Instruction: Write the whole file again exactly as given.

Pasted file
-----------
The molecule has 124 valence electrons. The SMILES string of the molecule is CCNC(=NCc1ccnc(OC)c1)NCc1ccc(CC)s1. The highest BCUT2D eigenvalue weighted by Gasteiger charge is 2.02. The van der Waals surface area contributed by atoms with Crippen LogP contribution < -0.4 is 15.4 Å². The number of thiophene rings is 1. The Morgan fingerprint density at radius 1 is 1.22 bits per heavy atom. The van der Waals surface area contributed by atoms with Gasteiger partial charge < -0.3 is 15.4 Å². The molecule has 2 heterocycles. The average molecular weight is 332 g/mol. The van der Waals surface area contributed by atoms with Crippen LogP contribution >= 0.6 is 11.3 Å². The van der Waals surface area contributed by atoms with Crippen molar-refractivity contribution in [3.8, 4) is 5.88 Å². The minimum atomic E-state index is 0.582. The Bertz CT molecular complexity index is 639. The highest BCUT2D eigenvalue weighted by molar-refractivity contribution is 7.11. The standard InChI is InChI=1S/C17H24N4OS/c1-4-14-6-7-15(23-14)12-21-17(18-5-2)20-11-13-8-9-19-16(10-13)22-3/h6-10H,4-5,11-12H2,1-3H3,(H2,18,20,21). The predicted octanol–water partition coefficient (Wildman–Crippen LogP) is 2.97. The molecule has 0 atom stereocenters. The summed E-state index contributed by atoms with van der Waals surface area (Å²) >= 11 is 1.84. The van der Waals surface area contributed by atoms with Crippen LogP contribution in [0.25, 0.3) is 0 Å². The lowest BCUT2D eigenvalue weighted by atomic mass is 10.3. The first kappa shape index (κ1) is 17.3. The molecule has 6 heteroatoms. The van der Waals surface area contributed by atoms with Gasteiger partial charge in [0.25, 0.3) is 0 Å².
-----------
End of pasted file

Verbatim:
The molecule has 124 valence electrons. The SMILES string of the molecule is CCNC(=NCc1ccnc(OC)c1)NCc1ccc(CC)s1. The highest BCUT2D eigenvalue weighted by Gasteiger charge is 2.02. The van der Waals surface area contributed by atoms with Crippen LogP contribution < -0.4 is 15.4 Å². The number of thiophene rings is 1. The Morgan fingerprint density at radius 1 is 1.22 bits per heavy atom. The van der Waals surface area contributed by atoms with Gasteiger partial charge < -0.3 is 15.4 Å². The molecule has 2 heterocycles. The average molecular weight is 332 g/mol. The van der Waals surface area contributed by atoms with Crippen LogP contribution >= 0.6 is 11.3 Å². The van der Waals surface area contributed by atoms with Crippen molar-refractivity contribution in [3.8, 4) is 5.88 Å². The minimum atomic E-state index is 0.582. The Bertz CT molecular complexity index is 639. The highest BCUT2D eigenvalue weighted by molar-refractivity contribution is 7.11. The standard InChI is InChI=1S/C17H24N4OS/c1-4-14-6-7-15(23-14)12-21-17(18-5-2)20-11-13-8-9-19-16(10-13)22-3/h6-10H,4-5,11-12H2,1-3H3,(H2,18,20,21). The predicted octanol–water partition coefficient (Wildman–Crippen LogP) is 2.97. The molecule has 0 atom stereocenters. The summed E-state index contributed by atoms with van der Waals surface area (Å²) >= 11 is 1.84. The van der Waals surface area contributed by atoms with Crippen LogP contribution in [0.25, 0.3) is 0 Å². The lowest BCUT2D eigenvalue weighted by atomic mass is 10.3. The first kappa shape index (κ1) is 17.3. The molecule has 6 heteroatoms. The van der Waals surface area contributed by atoms with Gasteiger partial charge in [0.25, 0.3) is 0 Å².